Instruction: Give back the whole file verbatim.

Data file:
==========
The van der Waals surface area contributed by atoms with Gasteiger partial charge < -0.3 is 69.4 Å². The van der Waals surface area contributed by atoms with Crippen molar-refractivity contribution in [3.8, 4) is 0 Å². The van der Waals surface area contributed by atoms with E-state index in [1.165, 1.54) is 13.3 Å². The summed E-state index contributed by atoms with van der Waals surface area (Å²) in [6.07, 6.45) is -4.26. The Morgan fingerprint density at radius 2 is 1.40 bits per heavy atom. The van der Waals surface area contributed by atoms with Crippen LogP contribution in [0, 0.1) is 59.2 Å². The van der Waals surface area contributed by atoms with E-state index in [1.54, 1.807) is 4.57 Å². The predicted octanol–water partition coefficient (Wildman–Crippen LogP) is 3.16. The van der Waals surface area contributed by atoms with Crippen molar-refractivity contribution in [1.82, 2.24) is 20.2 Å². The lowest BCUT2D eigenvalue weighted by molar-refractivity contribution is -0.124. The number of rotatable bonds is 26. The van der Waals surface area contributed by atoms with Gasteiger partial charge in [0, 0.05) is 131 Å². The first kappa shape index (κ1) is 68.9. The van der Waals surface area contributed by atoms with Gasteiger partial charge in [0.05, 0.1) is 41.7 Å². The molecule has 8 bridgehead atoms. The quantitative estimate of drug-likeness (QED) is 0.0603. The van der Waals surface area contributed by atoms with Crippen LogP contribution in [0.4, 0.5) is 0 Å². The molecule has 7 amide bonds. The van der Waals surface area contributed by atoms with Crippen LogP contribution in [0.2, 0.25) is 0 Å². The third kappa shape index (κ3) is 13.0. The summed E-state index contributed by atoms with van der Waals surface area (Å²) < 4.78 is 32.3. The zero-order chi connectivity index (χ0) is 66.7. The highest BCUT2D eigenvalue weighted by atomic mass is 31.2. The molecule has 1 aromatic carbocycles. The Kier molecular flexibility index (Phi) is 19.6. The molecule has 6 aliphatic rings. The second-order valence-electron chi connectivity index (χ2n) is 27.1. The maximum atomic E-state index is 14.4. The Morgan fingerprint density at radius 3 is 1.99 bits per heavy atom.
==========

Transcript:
The van der Waals surface area contributed by atoms with Gasteiger partial charge < -0.3 is 69.4 Å². The van der Waals surface area contributed by atoms with Crippen molar-refractivity contribution in [3.8, 4) is 0 Å². The van der Waals surface area contributed by atoms with E-state index in [1.165, 1.54) is 13.3 Å². The summed E-state index contributed by atoms with van der Waals surface area (Å²) in [6.07, 6.45) is -4.26. The Morgan fingerprint density at radius 2 is 1.40 bits per heavy atom. The van der Waals surface area contributed by atoms with Crippen LogP contribution in [0, 0.1) is 59.2 Å². The van der Waals surface area contributed by atoms with E-state index in [1.54, 1.807) is 4.57 Å². The predicted octanol–water partition coefficient (Wildman–Crippen LogP) is 3.16. The van der Waals surface area contributed by atoms with Crippen molar-refractivity contribution in [1.82, 2.24) is 20.2 Å². The lowest BCUT2D eigenvalue weighted by molar-refractivity contribution is -0.124. The number of rotatable bonds is 26. The van der Waals surface area contributed by atoms with Gasteiger partial charge in [0, 0.05) is 131 Å². The first kappa shape index (κ1) is 68.9. The van der Waals surface area contributed by atoms with Gasteiger partial charge in [0.05, 0.1) is 41.7 Å². The molecule has 8 bridgehead atoms. The quantitative estimate of drug-likeness (QED) is 0.0603. The van der Waals surface area contributed by atoms with Crippen LogP contribution in [0.4, 0.5) is 0 Å². The molecule has 7 amide bonds. The van der Waals surface area contributed by atoms with Crippen LogP contribution in [0.2, 0.25) is 0 Å². The third kappa shape index (κ3) is 13.0. The summed E-state index contributed by atoms with van der Waals surface area (Å²) < 4.78 is 32.3. The zero-order chi connectivity index (χ0) is 66.7. The highest BCUT2D eigenvalue weighted by atomic mass is 31.2. The molecule has 1 aromatic carbocycles. The Kier molecular flexibility index (Phi) is 19.6. The molecule has 6 aliphatic rings. The second-order valence-electron chi connectivity index (χ2n) is 27.1. The maximum atomic E-state index is 14.4. The Morgan fingerprint density at radius 3 is 1.99 bits per heavy atom.